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Brian Enos's Forums... Maku mozo!

LHshooter

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About LHshooter

  • Rank
    Finally read the FAQs

Profile Information

  • Gender
    Male
  • Location
    NC
  • Interests
    Pistol shooting; skeet shooting; wanting to try 3-Gun
    Bicycling; hanging out on the beach
    GOOD beer
  • Real Name
    Herb Tinger

Recent Profile Visitors

330 profile views
  1. I have Brian's book. Also 3 books by Ben Stoeger - Practical Shooting, Skills & Drills, and Dry Fire Training. Ben's books do a great job of giving both live and dry fire drills along with goals it takes to make GM. I also have a book by Saul Kirsch - Perfect Practice, that does a real good job. All are recommended. I have the first dry fire book by Steve Anderson, but I like Ben's books better.
  2. I'm 60 and I've been shooting local IDPA and USPSA matches for a couple years (SS in ESP, SSP, BUG; C Class in Limited and CO). I'm accurate (90%+ points in matches) but slow. I've finally decided to get serious about improving and shooting faster and am now implementing a dry fire program I hope I will stick with, (I know, what has taken me so long), and getting some live fire practice drills that make sense. I got out Brian's book again, and more of it makes more sense now than when I first read it when I started shooting matches. In the Development section I started with Exercise 1 where you line up the sights on a wall, lower your hands, close your eyes, and remount the gun to see if the sights are still aligned. Usually the front sight is a little low and a little left (at the bottom of the notch or just slightly below, and at the left side of the notch). I've spent a lot of time adjusting my feet, relaxing my arms, fine tuning my grip, etc, but it comes up the same. Nothing I seem to do makes any difference and it's very frustrating. Brian said he can't tell how long it will take to master each exercise, but I'm not sure I'll ever get off Exercise 1. He says not to move on to the others until you master each preceding exercise, but after a while I couldn't resist. I do Exercise 2 as well as 1 and I can keep my index pretty damn good when I rotate left or right with my eyes closed. But, I want to proceed in the right order but can't seem to correct my front sight to where it is lined up in the notch almost perfectly every time. How long did it take you to perfect this Exercise? Did you anything specific to correct your misalignment? It sucks getting old and being frustrated.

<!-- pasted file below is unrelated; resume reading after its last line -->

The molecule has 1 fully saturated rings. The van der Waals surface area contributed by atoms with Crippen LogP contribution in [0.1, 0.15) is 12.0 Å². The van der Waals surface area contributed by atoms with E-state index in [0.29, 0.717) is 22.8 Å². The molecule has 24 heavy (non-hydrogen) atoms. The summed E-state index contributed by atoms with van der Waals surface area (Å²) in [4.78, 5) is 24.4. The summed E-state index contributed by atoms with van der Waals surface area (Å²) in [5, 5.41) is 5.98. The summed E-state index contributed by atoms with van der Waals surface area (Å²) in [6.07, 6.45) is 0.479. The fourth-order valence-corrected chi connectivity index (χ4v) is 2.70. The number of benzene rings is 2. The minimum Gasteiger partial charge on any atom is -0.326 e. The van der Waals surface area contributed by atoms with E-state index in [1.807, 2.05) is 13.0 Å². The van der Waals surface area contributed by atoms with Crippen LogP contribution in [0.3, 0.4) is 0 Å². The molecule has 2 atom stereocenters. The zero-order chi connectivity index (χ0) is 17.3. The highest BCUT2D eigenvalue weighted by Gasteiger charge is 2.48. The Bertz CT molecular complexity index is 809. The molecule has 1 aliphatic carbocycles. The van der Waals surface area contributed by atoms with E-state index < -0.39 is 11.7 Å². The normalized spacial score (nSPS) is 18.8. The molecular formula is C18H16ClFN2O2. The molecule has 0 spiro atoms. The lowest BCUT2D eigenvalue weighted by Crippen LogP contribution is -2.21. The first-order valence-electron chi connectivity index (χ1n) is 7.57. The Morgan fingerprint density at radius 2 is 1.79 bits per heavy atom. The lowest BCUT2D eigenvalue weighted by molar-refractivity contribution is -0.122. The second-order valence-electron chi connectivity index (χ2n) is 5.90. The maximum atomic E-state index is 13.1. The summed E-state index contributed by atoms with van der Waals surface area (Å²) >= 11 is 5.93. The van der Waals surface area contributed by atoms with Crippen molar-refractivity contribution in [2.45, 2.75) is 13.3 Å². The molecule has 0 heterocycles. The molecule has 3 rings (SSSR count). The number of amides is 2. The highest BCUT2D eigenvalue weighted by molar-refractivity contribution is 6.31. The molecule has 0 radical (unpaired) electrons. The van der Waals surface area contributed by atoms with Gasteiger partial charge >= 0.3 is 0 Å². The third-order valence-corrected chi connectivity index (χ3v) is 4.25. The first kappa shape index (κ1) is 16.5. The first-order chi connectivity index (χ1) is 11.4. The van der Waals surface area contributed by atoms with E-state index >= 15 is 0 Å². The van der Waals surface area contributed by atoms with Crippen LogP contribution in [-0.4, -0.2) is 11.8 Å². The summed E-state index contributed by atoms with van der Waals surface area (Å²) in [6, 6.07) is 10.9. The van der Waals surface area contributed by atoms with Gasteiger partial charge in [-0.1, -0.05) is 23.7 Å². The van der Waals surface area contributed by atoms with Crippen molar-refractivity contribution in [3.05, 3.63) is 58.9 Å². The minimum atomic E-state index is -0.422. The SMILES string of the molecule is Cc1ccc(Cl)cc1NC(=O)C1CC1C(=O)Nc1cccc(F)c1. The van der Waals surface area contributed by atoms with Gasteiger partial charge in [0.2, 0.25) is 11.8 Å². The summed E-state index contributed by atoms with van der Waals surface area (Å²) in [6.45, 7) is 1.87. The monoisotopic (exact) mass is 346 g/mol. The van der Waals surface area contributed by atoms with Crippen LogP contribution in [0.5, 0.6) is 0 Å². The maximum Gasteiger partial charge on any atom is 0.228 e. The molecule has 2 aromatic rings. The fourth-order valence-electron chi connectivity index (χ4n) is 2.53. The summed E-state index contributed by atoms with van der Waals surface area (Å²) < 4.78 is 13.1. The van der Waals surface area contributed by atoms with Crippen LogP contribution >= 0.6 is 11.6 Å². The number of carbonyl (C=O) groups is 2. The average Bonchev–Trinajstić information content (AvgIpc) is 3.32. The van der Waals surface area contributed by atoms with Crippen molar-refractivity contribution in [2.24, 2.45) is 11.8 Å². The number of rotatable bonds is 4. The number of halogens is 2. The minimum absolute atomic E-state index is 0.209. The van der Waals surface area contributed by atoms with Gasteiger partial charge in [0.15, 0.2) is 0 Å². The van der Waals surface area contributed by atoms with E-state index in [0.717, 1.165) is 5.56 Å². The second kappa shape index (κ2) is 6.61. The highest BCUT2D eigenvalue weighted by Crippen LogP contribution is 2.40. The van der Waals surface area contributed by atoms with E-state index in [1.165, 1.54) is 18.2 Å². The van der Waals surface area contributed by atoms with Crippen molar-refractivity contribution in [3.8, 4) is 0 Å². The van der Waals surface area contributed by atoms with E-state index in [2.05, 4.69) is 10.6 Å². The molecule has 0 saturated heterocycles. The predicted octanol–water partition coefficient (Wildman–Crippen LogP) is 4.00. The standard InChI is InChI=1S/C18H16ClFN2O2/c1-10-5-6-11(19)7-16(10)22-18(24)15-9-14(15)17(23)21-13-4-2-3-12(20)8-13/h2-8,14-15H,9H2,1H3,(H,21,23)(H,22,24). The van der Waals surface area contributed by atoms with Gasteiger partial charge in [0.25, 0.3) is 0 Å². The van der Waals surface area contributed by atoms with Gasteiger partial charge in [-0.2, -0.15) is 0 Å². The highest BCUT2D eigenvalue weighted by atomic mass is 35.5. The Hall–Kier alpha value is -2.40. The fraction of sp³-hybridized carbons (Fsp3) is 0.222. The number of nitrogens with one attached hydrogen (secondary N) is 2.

3. After a few half-ass attempts, I've finally decided to get serious about a dry fire routine. I bought the dry fire books, made spread sheets to track my progress and then never kept up with it. Now, I realize I have to get serious about dry fire if I want to progress. The room I have to practice can handle up to 7 1/2 yds with full size targets that I placed at 5 feet high at the shoulders. I can handle up to 15 yds with 1/2 scale targets and 25 yds with 1/3 scale targets, but my question is how high do I place the scaled targets - clearly not 5 ft high at the shoulder. How high up should I place 1/2 and 1/3 targets to simulate distances? Also, should the width between targets change for the scaled targets as well? Thanks, I appreciate any insights.
  4. I found this training tip last week while searching for help on the forums. I shoot IDPA and USPSA and am very accurate but slow, especially on transitions. Ran 6 of these strings at the range the other day to establish a baseline. I am going to do it one more time since the first was after a local match and I was "warmed up" and want to do it cold. Then it's on to part 2. I'm hoping this will help get this 60 year old shooting faster.
  5. Brian,s book was the first I bought, followed by Ben,s 3 books and all taught me something imp ortant. I really like that Ben explains in detail the training, live and dry fire, he did to make GM. Another book I found really helpful is the one by Saul Kirsch. Now, if I only practiced more! That is my resolution for this year.
  6. LHshooter

    Sig Sights

    X2 on the plug for Dawson - excellent products, excellent service and very reasonable prices.
  7. LHshooter

    P320 X5 Thread